Report of billion-dollar loss to oil fraud dims oil wealth
Special to the NNPA from the Global Information Network
July 30 (GIN) – Nigeria lost billions of dollars in oil and gas revenues over a 2-year period as the nation suffered from crumbling infrastructure, polluted lakes and rivers, joblessness and a growing insurgency now operating nationwide. A damning auditor’s report of fraud, mismanagement and corruption comes as neighbor countries Uganda and Ghana are becoming oil giants themselves.
The amount of potential oil revenues lost to oil theft, from 2009-2011, is estimated at approximately $10.9 billion, according to the Nigeria Extractive Industries Transparency Initiative (NEITI).
“Over 136 million barrels … were lost to crude oil theft and sabotage,” said Ledum Mitee, a former activist with the Movement for the Survival of the Ogoni People. Mitee heads the National Stakeholders Working Group for the Nigeria Extractive Industries Transparency Initiative, NEITI, an appointment approved by Nigerian President Goodluck Jonathan.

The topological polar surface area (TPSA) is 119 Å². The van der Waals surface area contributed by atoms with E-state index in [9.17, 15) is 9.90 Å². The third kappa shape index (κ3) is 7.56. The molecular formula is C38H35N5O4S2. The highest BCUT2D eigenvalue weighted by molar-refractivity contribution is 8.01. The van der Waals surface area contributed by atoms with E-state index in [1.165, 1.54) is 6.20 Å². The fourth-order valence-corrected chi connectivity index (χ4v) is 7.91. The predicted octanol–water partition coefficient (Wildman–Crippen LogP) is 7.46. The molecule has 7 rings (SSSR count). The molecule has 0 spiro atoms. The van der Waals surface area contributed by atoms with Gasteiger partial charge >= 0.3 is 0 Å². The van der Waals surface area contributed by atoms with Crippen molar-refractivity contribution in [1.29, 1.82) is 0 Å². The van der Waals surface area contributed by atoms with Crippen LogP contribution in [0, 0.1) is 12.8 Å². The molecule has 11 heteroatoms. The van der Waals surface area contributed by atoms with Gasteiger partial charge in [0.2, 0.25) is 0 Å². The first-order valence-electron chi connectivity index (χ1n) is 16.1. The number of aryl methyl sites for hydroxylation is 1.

In addition to oil theft and pipeline vandalism, the audit blamed a poorly defined pricing methodology, a dilapidated refining sector and excessive fuel subsidy for significantly reducing government revenue from the oil sector.
While the country pumped more oil, noted the report, there was no measurable improvement in the standard of living of the people and the ever-expanding population of the poor.
Anthony Ebipade, a former fighter in the Niger Delta, observed:”Since our people’s livelihoods have been destroyed through oil spillage and gas flaring, coupled with the poor quality of human potential owing to poor education, the easiest option is illegal business such as oil bunkering.”
Nnimmo Bassey of the Mother Earth Foundation added:”As we see clearly, neither farming nor fishing thrives in polluted and severely degraded places like the Niger Delta. This entrenches unemployment, poverty and disease.”
Writing from Uganda, journalist Byaruhanga Chris of the Ugandan daily New Vision asked when Uganda would take similar measures with its new oil income.
“So what’s the delay? Why has Uganda been slow to prioritize an already tried and tested transparency tool, especially now that the country is facing some of the biggest corruption scandals of its time? Why can’t we, the citizens, be told how money is exchanging hands in the oil and gas sector?”